Mergers & Acquisitions
Mergers and acquisitions (M&A) refers to the consolidation of companies or assets. M&A can include a number of different transactions, such as mergers, acquisitions, consolidations, purchase of assets and management acquisitions.
There are several reasons why companies merge with or acquire other companies, including but not limited to the following reasons:
- Diversification of Business and Industries
- Eliminate Competition
- Increase Supply-Chain Pricing Power
What is a Merger and Acquisition?
Merger means that two or more merged companies shall cease to exist as a corporate legal entity and shall result in a new company / legal entity which absorbs all the rights, liabilities and obligations of the merged companies. The new resulting company out of such merger shall be the legal successor of the merged companies.
Acquisition means a company either purchases part of the shares or assets of another company or the entire shares and assets of the other company (i.e. a take-over of the other company in this case).
The Advantages and Disadvantages Acquisitions
Advantage of a Share Purchase
The main advantage of a share purchase is that the target / acquired company remains as is, with control simply transferring to the new owner / shareholder. There is no need to transfer the underlying assets and liabilities of the company. Subject to any third party (that is, customer, supplier, landlord or bank) or relevant authorities’ approvals required, the process of transferring shares is generally a more straightforward process.
Advantage of an Asset Purchase
The main advantage of an asset purchase is that a buyer can pick the assets and liabilities it wants. This can help to avoid potential unknown liabilities.
Disadvantage of Share Purchase
The main disadvantage of a share purchase is that all assets and liabilities remain with the business unless specifically carved out in the relevant sale and purchase documentation. Therefore, the buyer must rely on contractual protections, typically in the form of warranties and indemnities.
Disadvantage of Asset Purchase
The main disadvantage of an asset purchase is that the assets must be transferred individually. For example, this includes real estate, licences, commercial contracts, loans and employees. The transfer of employees is a significant disadvantage to asset purchases.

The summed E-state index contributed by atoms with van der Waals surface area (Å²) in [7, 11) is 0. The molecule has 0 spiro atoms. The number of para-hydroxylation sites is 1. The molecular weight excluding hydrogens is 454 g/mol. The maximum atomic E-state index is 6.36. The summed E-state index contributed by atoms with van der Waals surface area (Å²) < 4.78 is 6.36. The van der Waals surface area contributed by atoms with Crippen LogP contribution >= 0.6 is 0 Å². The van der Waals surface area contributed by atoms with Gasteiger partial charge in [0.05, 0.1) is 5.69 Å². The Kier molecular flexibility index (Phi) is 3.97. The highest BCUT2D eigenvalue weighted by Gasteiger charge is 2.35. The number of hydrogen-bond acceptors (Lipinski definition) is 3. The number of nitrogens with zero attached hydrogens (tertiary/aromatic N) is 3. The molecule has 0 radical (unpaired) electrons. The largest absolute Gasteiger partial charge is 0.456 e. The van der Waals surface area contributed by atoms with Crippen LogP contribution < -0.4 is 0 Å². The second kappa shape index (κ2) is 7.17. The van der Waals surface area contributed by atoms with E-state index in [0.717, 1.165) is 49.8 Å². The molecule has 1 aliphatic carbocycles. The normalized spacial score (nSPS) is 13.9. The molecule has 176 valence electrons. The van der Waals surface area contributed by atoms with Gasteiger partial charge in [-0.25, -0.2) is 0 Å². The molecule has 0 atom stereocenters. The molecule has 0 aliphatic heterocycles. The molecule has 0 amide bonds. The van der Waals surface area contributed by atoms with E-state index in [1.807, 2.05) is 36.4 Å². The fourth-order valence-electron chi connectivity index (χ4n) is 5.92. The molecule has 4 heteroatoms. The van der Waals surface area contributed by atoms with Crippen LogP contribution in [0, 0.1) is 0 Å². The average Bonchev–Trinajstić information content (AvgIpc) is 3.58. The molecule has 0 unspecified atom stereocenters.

Assignment / transfer rights must be clearly mentioned in the contracts and government and banks’ approvals must be obtained for transfer of real estates and loans.
ACQUISTION LIFE CYCLE
Such agreements are usually made between the seller and the buyer before signing the asset / share sale and purchase agreement (and the official asset / share sale agreement which need to be registered with the government).
- Non-Disclosure and Confidentiality Agreement
In a asset / share sale and purchase, the seller discloses to the buyer sensitive information about the target company and its business / assets, etc… to enable the buyer to conduct its legal and financial due diligence. The seller will want to ensure the information is kept secret and is protected from further disclosure and from misuse by the buyer (who may also be a competitor) or other persons to whom such information is disclosed.
The non-disclosure or confidentiality agreement is put in place to oblige the buyer and persons to whom confidential information may be disclosed (such as employees of the target company, agents, external auditors, lawyers, etc…) to keep the information safe, not to disclose it to third parties, and not to forbid the buyer from using such information other than for its due diligence and evaluation of the target company.
- Head of Terms, Letter of Intent or a Term Sheet
Head of Terms which are also called (letter of intent, memoranda of understanding or terms sheet) usually set out the key commercial terms of a proposed sale and purchase (whether shares or assets or both). These may include price, the shares or assets to be purchased, exclusivity of negotiations during the due diligence process, conditions precedent or subsequent, proposed due diligence process and timeframes.
Major Agreements and Ancillary Documents
- A sale and purchase agreement (for assets and/or shares) between the sellers and the buyers which must include condition precedents, representations, consideration, mechanism of completion and closing deliverable, closing dates, completion dates, etc…
- A disclosure letter, the purpose of the disclosure letter is to disclose all matters affecting the target company which contradict or conflict with the warranties provided by the seller in the share / assets sale & purchase agreement.
iii. A share transfer document and amendment to the company’s memorandum of association and assets / business sale agreement signed in the presence of a notary public.
- Board or shareholders’ resolutions authorizing the sale and purchase of shares and/or assets.
- Powers of attorney signed in the presence of a notary public.
- A shareholders’ agreement in case of a share sale in the target company.
vii. An assets’ sale agreement in case of assets’ sale.
viii. Assignment agreements for employees, suppliers, customers and real estate. ix. Management agreement for transitional period during which the sale formalities are taking place.
For further information and assistance on advising on a merger and/or acquisition or sale of assets and drafting the above agreements, please email us to firstname.lastname@example.org